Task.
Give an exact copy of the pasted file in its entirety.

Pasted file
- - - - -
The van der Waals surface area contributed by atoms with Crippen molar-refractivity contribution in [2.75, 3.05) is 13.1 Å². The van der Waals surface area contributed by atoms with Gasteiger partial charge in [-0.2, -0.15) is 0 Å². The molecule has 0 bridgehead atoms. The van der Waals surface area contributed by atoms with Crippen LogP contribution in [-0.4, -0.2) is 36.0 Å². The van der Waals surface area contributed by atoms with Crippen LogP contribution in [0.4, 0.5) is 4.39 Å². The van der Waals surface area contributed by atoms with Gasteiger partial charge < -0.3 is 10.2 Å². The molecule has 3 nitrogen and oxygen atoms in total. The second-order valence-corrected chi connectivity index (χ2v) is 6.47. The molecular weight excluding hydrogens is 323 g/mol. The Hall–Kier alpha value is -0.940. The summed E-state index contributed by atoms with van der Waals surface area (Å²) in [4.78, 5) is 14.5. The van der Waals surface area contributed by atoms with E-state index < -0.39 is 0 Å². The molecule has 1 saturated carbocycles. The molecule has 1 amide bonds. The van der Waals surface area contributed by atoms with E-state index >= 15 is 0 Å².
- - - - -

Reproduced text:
The van der Waals surface area contributed by atoms with Crippen molar-refractivity contribution in [2.75, 3.05) is 13.1 Å². The van der Waals surface area contributed by atoms with Gasteiger partial charge in [-0.2, -0.15) is 0 Å². The molecule has 0 bridgehead atoms. The van der Waals surface area contributed by atoms with Crippen LogP contribution in [-0.4, -0.2) is 36.0 Å². The van der Waals surface area contributed by atoms with Crippen LogP contribution in [0.4, 0.5) is 4.39 Å². The van der Waals surface area contributed by atoms with Gasteiger partial charge < -0.3 is 10.2 Å². The molecule has 3 nitrogen and oxygen atoms in total. The second-order valence-corrected chi connectivity index (χ2v) is 6.47. The molecular weight excluding hydrogens is 323 g/mol. The Hall–Kier alpha value is -0.940. The summed E-state index contributed by atoms with van der Waals surface area (Å²) in [4.78, 5) is 14.5. The van der Waals surface area contributed by atoms with E-state index < -0.39 is 0 Å². The molecule has 1 saturated carbocycles. The molecule has 1 amide bonds. The van der Waals surface area contributed by atoms with E-state index >= 15 is 0 Å².